Privacy complaint brought against LinkedIn

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Privacy complaint brought against LinkedInBehavioural advertising is becoming familiar to us all. Our email accounts and blogs we visit are littered with ads for items we’ve spookily just typed into emails to friends. Although most of the time it doesn’t work, it sometimes does and it’s this revenue that keeps online companies free. But a current class-action lawsuit brought against large social networking site, LinkedIn, raises interesting questions as to how far websites will be able to go to ascertain what products an individual might be interested in.

The case has been brought by Mr. Kevin Low who complained that LinkedIn knowingly provided his personal details to 3rd parties for the purposes of secretly collecting his browsing history and targeting advertising. Although many companies track our internet usage, we should, by law, be anonymous. In this instance, the history could allegedly be directly linked to an individual, which not only violates state and federal laws in the US, but also LinkedIn’s own privacy policy.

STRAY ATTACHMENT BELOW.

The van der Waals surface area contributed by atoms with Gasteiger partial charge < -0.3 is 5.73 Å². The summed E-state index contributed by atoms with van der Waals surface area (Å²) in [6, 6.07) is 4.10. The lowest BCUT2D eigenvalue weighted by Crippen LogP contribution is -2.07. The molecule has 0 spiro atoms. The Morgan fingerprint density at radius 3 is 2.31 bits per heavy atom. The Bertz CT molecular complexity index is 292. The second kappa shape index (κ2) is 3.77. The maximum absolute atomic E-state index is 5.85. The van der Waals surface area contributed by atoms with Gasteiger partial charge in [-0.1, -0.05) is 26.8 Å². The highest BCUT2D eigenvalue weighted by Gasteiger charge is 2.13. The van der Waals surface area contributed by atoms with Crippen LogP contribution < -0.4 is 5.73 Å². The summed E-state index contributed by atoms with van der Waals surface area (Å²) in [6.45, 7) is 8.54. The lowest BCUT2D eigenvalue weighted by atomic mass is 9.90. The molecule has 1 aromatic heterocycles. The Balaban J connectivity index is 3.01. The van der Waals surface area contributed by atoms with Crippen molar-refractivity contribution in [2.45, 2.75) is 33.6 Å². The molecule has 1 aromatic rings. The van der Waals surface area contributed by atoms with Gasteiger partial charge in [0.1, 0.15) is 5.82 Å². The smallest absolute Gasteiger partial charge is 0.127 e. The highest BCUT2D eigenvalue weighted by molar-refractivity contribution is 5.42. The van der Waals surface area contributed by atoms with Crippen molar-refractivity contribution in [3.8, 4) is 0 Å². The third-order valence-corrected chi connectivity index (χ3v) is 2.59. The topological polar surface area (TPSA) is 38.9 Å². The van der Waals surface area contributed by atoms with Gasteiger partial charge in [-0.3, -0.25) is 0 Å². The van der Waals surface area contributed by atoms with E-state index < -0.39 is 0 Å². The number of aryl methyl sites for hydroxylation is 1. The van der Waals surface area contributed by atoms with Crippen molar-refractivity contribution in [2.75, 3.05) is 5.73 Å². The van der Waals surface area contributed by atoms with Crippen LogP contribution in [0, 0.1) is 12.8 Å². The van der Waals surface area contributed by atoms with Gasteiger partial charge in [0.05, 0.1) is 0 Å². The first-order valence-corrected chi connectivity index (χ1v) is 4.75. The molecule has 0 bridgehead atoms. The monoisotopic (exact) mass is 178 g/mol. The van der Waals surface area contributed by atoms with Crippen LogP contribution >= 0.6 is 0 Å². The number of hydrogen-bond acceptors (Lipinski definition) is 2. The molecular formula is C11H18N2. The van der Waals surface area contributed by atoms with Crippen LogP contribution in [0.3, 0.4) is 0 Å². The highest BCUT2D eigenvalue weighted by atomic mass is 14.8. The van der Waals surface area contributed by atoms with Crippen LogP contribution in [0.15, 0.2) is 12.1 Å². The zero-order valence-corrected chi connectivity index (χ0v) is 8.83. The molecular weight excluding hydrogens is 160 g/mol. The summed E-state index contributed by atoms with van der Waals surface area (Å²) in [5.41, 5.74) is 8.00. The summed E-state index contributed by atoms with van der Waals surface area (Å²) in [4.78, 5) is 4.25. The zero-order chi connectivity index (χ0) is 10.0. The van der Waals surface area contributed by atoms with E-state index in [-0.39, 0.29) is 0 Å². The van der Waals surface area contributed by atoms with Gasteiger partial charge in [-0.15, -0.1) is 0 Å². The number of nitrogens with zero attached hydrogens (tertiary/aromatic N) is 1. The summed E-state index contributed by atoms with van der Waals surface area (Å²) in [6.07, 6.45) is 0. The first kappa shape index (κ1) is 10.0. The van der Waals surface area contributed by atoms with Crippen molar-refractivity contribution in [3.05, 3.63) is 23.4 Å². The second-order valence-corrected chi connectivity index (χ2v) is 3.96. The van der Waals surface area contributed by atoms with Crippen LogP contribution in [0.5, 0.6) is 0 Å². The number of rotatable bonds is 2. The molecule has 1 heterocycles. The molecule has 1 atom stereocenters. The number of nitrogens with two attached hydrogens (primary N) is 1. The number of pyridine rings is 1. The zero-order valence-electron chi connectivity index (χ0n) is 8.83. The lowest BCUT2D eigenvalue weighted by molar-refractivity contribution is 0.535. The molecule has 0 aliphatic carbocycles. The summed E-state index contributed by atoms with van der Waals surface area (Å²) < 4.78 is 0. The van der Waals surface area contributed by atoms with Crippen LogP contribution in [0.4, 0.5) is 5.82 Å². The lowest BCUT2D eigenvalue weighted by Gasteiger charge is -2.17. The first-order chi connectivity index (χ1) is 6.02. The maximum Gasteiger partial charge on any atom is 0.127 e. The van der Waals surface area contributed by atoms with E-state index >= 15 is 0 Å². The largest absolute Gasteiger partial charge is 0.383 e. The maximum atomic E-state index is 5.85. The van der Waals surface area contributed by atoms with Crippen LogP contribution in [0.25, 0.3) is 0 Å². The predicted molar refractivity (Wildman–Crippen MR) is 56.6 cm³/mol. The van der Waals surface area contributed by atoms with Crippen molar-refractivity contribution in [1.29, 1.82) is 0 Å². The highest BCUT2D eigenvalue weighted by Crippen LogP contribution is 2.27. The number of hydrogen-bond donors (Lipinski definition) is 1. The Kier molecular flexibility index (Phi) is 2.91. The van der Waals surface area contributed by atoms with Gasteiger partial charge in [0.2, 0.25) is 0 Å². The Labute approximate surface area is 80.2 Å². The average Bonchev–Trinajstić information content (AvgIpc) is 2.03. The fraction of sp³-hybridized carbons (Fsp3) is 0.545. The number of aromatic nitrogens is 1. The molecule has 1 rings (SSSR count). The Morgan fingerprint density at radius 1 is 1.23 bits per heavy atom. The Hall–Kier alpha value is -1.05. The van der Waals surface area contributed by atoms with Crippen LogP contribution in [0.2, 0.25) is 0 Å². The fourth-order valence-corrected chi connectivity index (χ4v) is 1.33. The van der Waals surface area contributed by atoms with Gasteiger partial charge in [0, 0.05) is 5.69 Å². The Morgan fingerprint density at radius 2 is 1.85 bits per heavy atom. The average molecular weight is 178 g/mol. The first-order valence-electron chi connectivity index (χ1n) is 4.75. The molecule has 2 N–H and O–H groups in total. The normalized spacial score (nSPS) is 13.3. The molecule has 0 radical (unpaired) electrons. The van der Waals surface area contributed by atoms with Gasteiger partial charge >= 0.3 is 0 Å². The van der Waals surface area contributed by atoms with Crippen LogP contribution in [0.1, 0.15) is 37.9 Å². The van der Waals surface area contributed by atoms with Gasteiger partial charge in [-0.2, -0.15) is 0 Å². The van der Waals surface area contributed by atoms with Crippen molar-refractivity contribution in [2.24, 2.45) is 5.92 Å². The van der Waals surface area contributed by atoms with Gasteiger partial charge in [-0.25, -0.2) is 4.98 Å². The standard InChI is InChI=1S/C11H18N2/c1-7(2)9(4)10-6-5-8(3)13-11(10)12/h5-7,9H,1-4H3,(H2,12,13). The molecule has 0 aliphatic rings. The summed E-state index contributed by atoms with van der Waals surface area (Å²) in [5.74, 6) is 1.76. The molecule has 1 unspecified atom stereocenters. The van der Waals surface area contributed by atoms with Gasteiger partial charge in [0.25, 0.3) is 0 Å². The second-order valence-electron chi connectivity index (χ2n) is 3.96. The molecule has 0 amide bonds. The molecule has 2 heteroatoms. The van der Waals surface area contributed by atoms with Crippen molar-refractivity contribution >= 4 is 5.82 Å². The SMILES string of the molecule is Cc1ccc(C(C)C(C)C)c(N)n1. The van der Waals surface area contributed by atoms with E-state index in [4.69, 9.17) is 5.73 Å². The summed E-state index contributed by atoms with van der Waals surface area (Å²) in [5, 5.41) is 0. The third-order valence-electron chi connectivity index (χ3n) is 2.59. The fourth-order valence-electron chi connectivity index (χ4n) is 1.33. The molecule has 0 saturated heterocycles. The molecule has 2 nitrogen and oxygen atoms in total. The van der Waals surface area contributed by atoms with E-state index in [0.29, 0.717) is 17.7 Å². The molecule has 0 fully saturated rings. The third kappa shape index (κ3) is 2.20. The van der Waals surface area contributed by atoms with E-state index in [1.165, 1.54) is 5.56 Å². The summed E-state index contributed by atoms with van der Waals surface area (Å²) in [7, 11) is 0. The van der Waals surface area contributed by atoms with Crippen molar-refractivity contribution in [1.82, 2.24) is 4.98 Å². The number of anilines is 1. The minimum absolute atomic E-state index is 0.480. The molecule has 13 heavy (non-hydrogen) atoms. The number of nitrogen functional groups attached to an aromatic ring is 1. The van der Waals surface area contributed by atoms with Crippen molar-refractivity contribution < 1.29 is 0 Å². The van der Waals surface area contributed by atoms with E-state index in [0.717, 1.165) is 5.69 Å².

Whether we like it or not, this type of information is gathered about us all, all the time. And usually, it’s used to present products to us that we might actually be interested in rather than flooding our screens with things there’s no chance we’ll care about. With Facebook and others facing similar cases, however, it’ll be outcomes to cases like this that will determine the fate of online companies and behavioural advertising in the future.

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